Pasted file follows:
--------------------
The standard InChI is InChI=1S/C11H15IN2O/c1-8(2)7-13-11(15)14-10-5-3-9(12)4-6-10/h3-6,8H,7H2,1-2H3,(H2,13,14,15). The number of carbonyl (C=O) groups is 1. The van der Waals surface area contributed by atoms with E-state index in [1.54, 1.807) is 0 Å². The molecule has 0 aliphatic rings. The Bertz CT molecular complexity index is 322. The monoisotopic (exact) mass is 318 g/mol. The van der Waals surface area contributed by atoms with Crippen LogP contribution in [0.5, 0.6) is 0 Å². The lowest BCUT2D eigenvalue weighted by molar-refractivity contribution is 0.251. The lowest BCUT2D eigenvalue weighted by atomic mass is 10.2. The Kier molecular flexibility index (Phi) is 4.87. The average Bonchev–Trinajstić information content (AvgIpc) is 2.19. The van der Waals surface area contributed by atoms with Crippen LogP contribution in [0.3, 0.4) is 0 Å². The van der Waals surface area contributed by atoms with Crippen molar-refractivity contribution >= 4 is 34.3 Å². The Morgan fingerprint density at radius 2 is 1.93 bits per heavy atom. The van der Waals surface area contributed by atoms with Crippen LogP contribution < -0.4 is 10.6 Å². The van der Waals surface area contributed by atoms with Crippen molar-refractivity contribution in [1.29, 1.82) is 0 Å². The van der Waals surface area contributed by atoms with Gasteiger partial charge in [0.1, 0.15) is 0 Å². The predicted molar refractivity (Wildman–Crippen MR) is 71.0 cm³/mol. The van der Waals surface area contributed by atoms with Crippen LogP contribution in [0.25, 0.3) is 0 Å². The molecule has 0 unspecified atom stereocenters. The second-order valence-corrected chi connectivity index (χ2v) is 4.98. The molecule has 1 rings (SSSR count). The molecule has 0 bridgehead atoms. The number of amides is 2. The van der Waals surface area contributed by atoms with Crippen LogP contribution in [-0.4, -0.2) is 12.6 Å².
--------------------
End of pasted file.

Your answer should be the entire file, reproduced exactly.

The standard InChI is InChI=1S/C11H15IN2O/c1-8(2)7-13-11(15)14-10-5-3-9(12)4-6-10/h3-6,8H,7H2,1-2H3,(H2,13,14,15). The number of carbonyl (C=O) groups is 1. The van der Waals surface area contributed by atoms with E-state index in [1.54, 1.807) is 0 Å². The molecule has 0 aliphatic rings. The Bertz CT molecular complexity index is 322. The monoisotopic (exact) mass is 318 g/mol. The van der Waals surface area contributed by atoms with Crippen LogP contribution in [0.5, 0.6) is 0 Å². The lowest BCUT2D eigenvalue weighted by molar-refractivity contribution is 0.251. The lowest BCUT2D eigenvalue weighted by atomic mass is 10.2. The Kier molecular flexibility index (Phi) is 4.87. The average Bonchev–Trinajstić information content (AvgIpc) is 2.19. The van der Waals surface area contributed by atoms with Crippen LogP contribution in [0.3, 0.4) is 0 Å². The van der Waals surface area contributed by atoms with Crippen molar-refractivity contribution >= 4 is 34.3 Å². The Morgan fingerprint density at radius 2 is 1.93 bits per heavy atom. The van der Waals surface area contributed by atoms with Crippen LogP contribution < -0.4 is 10.6 Å². The van der Waals surface area contributed by atoms with Crippen molar-refractivity contribution in [1.29, 1.82) is 0 Å². The van der Waals surface area contributed by atoms with Gasteiger partial charge in [0.1, 0.15) is 0 Å². The predicted molar refractivity (Wildman–Crippen MR) is 71.0 cm³/mol. The van der Waals surface area contributed by atoms with Crippen LogP contribution in [0.25, 0.3) is 0 Å². The molecule has 0 unspecified atom stereocenters. The second-order valence-corrected chi connectivity index (χ2v) is 4.98. The molecule has 1 rings (SSSR count). The molecule has 0 bridgehead atoms. The number of amides is 2. The van der Waals surface area contributed by atoms with Crippen LogP contribution in [-0.4, -0.2) is 12.6 Å².